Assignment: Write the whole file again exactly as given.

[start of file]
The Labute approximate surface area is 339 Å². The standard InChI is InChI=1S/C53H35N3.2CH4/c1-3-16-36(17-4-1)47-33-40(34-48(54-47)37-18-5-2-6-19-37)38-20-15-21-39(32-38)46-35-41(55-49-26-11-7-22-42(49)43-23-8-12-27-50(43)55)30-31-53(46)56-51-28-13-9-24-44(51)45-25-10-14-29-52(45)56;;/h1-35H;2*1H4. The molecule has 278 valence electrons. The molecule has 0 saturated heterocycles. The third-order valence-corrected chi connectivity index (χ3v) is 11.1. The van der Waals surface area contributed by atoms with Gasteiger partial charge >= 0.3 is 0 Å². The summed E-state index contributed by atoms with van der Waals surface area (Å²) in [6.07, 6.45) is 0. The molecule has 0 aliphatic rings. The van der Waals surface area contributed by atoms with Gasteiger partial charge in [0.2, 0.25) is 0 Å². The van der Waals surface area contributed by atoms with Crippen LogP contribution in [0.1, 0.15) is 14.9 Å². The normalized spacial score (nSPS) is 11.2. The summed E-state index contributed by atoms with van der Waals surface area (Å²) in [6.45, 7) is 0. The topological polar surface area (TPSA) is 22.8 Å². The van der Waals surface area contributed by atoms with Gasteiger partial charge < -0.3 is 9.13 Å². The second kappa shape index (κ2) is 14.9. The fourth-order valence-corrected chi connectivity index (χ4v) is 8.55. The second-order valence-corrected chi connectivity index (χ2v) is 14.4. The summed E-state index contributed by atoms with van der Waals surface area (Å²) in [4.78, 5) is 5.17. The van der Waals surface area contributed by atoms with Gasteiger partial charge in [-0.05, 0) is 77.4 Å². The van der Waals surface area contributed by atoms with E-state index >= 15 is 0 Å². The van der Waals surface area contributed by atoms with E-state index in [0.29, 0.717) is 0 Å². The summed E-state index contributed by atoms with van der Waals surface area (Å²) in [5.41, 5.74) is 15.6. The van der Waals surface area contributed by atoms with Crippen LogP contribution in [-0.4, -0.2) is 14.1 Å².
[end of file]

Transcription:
The Labute approximate surface area is 339 Å². The standard InChI is InChI=1S/C53H35N3.2CH4/c1-3-16-36(17-4-1)47-33-40(34-48(54-47)37-18-5-2-6-19-37)38-20-15-21-39(32-38)46-35-41(55-49-26-11-7-22-42(49)43-23-8-12-27-50(43)55)30-31-53(46)56-51-28-13-9-24-44(51)45-25-10-14-29-52(45)56;;/h1-35H;2*1H4. The molecule has 278 valence electrons. The molecule has 0 saturated heterocycles. The third-order valence-corrected chi connectivity index (χ3v) is 11.1. The van der Waals surface area contributed by atoms with Gasteiger partial charge >= 0.3 is 0 Å². The summed E-state index contributed by atoms with van der Waals surface area (Å²) in [6.07, 6.45) is 0. The molecule has 0 aliphatic rings. The van der Waals surface area contributed by atoms with Gasteiger partial charge in [0.2, 0.25) is 0 Å². The van der Waals surface area contributed by atoms with Crippen LogP contribution in [0.1, 0.15) is 14.9 Å². The normalized spacial score (nSPS) is 11.2. The summed E-state index contributed by atoms with van der Waals surface area (Å²) in [6.45, 7) is 0. The topological polar surface area (TPSA) is 22.8 Å². The van der Waals surface area contributed by atoms with Gasteiger partial charge < -0.3 is 9.13 Å². The second kappa shape index (κ2) is 14.9. The fourth-order valence-corrected chi connectivity index (χ4v) is 8.55. The second-order valence-corrected chi connectivity index (χ2v) is 14.4. The summed E-state index contributed by atoms with van der Waals surface area (Å²) in [4.78, 5) is 5.17. The van der Waals surface area contributed by atoms with Gasteiger partial charge in [-0.05, 0) is 77.4 Å². The van der Waals surface area contributed by atoms with E-state index >= 15 is 0 Å². The van der Waals surface area contributed by atoms with E-state index in [0.29, 0.717) is 0 Å². The summed E-state index contributed by atoms with van der Waals surface area (Å²) in [5.41, 5.74) is 15.6. The van der Waals surface area contributed by atoms with Crippen LogP contribution in [-0.4, -0.2) is 14.1 Å².